With my browser (pre-WebExtensions Mozilla), I was able to load a venerable extension "MozAmPeek Streamer" which allowed me to redirect certain URL types to an external app, and so play a .ts link (actually .TS) from my HDR, using its DLNA server, in a PC application:
About add-on said:
Adds options to Firefox Download dialog to stream media files instead of downloading then opening. This allows the user to specify an unlimited number of players and assign as many file types to the players as they like.
I wonder what happens in FF85/78, Chrome-alikes, Safari?
 

MymsMan

Ad detector
A further issue with the HDR-Fox T2 is that its DLNA server believes that there is a MIME type video/ts and the WebIf code has acquired this belief. The only registered MIME type for MPEG-TS is video/mp2t (RFC 3555). This corrects the WebIf, but any solution that redirects to the DLNA server will result in the client receiving Content-type: video/ts.
Firefox has an "Open in VLC" extension available but this has never worked with the webif - hopefully this change will allow that extension to start working now.
 

/df

Well-Known Member
I've confirmed that Firefox 85 (and presumably 57+) is a toy browser that does not support adding URL handlers by configuration or by installing an extension. Essentially all you can do is something like OP's suggestion of serving a playlist file and having the browser's Download Manager open that with the desired local media player. Extensions like Open in VLC make this a 2-step procedure by shipping a native binary that passes (presumably) a file containing the URL to the player.

No doubt this also applies to the other market-leading browsers, since FF's APIs have been dumbed down to match those.
 
Maybe this isn't the option you're looking for, but why not use an old abandoned solution like a Slingbox? They use to be the in demand solution, but aren't fashionable now. So they're fairly cheap at an online auction site. It may suit others looking for this functionality. I'm not sure of the downside except having to add another consumer box to your collection. I've never wanted to stream my media across the internet myself and never had good upload speed anyway. Ironically now that fibre broadband is more common (offering better speed) the hardware is no longer on sale! Go figure ..
I agree that the Slingbox is/was a great solution, but Sling Media announced last year that they would be terminating the service in the next couple of years, hence rendering all existing Slingboxes completely useless and worthless. Very annoying :0(
 

geordie

Member
I am going to admit to struggling with this thread but as far as I can tell, there is a patch for the webif to fix the application/x-vlc-plugin.

Does the patch form part of a webif upgrade so I can fix the problem that way? How else do it add the patch?
 

Black Hole

May contain traces of nut
I am going to admit to struggling with this thread but as far as I can tell, there is a patch for the webif to fix the application/x-vlc-plugin.

Does the patch form part of a webif upgrade so I can fix the problem that way? How else do it add the patch?
The GIT is a repository for proposed changes to be reviewed and incorporated into an (eventual) package update, which might well be released as a beta first. If it was a simple single-file patch it might be do-able as a non-techie, but the commits in the GIT look a bit complicated to me. There might also be other mods to the same files pending to address other issues/requests, so the proposed mods might not be exactly what makes it to release.

Unless @/df is willing to issue a combined diff file we can apply fairly easily (and reverse if necessary), I recommend waiting for a formal release.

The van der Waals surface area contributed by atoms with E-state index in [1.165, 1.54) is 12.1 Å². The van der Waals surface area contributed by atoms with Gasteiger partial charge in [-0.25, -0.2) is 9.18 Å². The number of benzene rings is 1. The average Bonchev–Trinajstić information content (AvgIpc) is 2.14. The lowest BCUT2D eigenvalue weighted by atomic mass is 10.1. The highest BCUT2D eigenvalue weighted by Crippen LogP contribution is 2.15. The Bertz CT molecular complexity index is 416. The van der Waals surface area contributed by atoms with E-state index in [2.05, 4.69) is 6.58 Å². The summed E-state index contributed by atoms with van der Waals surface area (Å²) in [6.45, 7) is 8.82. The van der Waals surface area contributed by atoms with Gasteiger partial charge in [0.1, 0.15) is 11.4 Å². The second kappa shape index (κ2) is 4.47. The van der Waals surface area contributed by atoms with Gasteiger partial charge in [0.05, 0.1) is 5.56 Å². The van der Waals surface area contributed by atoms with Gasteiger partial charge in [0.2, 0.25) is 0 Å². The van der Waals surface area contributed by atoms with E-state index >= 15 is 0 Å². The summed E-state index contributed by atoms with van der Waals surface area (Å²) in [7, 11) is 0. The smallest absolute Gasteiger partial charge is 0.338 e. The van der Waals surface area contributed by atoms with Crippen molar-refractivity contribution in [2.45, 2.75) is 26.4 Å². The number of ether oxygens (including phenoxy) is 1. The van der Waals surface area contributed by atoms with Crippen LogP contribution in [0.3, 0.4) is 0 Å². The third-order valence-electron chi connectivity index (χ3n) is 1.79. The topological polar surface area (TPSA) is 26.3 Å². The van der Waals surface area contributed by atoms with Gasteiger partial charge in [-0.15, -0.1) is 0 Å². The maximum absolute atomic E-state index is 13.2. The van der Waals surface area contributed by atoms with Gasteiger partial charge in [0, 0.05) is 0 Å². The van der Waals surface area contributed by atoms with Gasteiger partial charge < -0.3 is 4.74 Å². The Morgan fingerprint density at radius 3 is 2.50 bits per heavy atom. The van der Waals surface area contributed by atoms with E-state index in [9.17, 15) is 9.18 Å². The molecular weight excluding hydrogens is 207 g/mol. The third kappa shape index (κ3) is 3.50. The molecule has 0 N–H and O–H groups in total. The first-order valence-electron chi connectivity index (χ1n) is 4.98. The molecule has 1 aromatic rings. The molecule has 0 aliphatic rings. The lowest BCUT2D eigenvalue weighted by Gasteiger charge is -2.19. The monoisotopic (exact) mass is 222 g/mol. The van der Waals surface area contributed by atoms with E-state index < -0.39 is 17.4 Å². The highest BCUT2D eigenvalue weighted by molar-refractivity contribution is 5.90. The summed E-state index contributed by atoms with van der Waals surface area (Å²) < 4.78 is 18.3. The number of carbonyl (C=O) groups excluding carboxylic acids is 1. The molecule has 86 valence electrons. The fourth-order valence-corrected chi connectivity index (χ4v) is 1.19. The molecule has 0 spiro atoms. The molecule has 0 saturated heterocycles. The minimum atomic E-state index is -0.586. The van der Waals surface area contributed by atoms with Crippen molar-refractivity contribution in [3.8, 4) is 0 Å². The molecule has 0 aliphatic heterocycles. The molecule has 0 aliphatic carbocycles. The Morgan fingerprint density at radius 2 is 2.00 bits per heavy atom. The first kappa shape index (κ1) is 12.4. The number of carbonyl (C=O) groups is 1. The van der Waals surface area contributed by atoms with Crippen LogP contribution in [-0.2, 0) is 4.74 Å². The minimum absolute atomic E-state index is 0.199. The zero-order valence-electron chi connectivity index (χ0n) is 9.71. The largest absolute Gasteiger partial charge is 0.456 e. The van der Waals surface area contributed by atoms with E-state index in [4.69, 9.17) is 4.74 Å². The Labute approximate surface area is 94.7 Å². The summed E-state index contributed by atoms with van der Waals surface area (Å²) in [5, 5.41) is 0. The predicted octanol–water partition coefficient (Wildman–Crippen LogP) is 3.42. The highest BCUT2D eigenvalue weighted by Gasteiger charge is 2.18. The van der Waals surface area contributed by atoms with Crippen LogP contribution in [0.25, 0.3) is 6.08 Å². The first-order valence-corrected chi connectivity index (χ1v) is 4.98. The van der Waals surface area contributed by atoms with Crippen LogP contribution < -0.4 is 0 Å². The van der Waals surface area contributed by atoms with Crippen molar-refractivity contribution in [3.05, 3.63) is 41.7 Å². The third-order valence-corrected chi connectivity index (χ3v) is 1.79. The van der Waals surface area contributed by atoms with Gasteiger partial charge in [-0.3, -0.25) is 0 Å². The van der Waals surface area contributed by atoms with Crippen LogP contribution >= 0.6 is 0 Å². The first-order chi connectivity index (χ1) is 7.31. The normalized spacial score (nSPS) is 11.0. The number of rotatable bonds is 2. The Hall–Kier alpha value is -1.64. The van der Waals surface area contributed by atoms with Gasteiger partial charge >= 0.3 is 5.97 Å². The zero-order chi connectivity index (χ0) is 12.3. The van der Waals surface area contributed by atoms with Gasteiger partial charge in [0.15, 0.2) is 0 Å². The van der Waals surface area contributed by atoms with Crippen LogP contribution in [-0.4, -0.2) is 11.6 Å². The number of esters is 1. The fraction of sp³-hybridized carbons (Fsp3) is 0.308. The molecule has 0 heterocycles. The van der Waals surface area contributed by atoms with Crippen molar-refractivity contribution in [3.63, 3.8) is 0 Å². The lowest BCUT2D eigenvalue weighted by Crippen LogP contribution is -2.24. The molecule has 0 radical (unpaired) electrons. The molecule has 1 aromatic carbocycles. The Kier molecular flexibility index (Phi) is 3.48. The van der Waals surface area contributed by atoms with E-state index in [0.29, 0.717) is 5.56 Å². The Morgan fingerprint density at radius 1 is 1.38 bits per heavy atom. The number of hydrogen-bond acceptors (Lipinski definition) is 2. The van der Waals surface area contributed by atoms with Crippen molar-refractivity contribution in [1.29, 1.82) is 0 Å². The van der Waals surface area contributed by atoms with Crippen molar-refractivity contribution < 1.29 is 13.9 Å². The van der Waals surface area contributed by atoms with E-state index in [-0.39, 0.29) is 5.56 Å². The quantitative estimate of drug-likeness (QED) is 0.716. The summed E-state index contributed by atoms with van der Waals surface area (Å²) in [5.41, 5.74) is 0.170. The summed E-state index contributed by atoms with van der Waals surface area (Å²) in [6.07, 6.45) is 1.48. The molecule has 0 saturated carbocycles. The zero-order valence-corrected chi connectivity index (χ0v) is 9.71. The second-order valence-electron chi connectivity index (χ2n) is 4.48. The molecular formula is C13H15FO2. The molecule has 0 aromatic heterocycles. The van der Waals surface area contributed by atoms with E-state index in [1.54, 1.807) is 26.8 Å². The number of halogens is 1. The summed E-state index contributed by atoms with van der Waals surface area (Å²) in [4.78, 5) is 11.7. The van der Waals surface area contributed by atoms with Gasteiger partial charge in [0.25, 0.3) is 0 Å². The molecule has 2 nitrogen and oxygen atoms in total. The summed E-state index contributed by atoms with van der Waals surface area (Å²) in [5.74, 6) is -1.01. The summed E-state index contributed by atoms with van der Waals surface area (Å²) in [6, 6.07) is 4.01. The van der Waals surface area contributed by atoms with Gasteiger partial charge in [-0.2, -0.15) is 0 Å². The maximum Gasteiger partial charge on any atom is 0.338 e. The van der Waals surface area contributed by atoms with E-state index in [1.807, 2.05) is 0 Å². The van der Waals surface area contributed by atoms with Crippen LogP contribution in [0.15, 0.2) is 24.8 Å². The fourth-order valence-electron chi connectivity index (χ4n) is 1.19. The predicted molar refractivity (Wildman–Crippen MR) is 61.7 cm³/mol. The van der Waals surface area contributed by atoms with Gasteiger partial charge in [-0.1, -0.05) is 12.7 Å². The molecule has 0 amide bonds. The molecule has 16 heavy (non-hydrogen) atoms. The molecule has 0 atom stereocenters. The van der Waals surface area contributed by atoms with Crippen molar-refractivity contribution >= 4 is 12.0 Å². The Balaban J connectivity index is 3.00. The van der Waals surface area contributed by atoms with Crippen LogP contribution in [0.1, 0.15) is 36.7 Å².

/df

Well-Known Member
...
Unless @/df is willing to issue a combined diff file we can apply fairly easily (and reverse if necessary), I recommend waiting for a formal release.
A beta tester of webif-1.4.9-3 who is confident of being able to force reinstall that version (I would want to have a local copy of the .opk) could test the patch attached to the PR, having regard to the caveats in my posting there.

Generally you can just add .diff to a Gitea (as here) or GitHub pull request URL to get a patch file (you can also get a .patch file for use with the git am command), or Gitea has a pull-down in the Files Changed pseudo-tab. In this case parallel developments affecting the same files have confused the version management system, so that the default patch file doesn't apply to the released beta files, which are the latest master/trunk/main versions.
 
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Black Hole

May contain traces of nut
In this case parallel developments affecting the same files have confused the version management system,
I think that's exactly what I was warning about.

so that the default patch file doesn't apply to the released beta files, which are the latest master/trunk/main versions.
Sorry, you've lost me. What do you mean by "default patch file"? If the patch file doesn't apply to webif-1.4.9.3, I don't see how we could install it.

The text file which results from appending .patch to the URL looks rather messy.
 

/df

Well-Known Member
"default patch file", that does not apply for the reasons described: the one created by adding .patch or using the pull-down menu.

"patch attached to the PR", for which follow the link in the post: a tweaked version that might under some circumstances with a following wind apply to the latest beta files.

The messiness is the sort of thing that the arcane C-as-assembler code (originally written by the guy guilty of perl) of the patch program is supposed to understand. For this reason and however fine a programmer Rob Landley might be, I'm not so confident about applying complex patches with the Busybox patch applet. I wouldn't encourage anyone to apply the changes manually.

Once the 1.4.9-3 version is fully bedded in (which it may already be, as we have found and fixed a couple of small defects, and no further issues have been reported), I expect that a new beta will be released with the playmedia patch.
 

Black Hole

May contain traces of nut
That's still going over my head at first reading, don't know if it will become clearer in time.

@geordie: the answer appears to be "wait for an official beta release".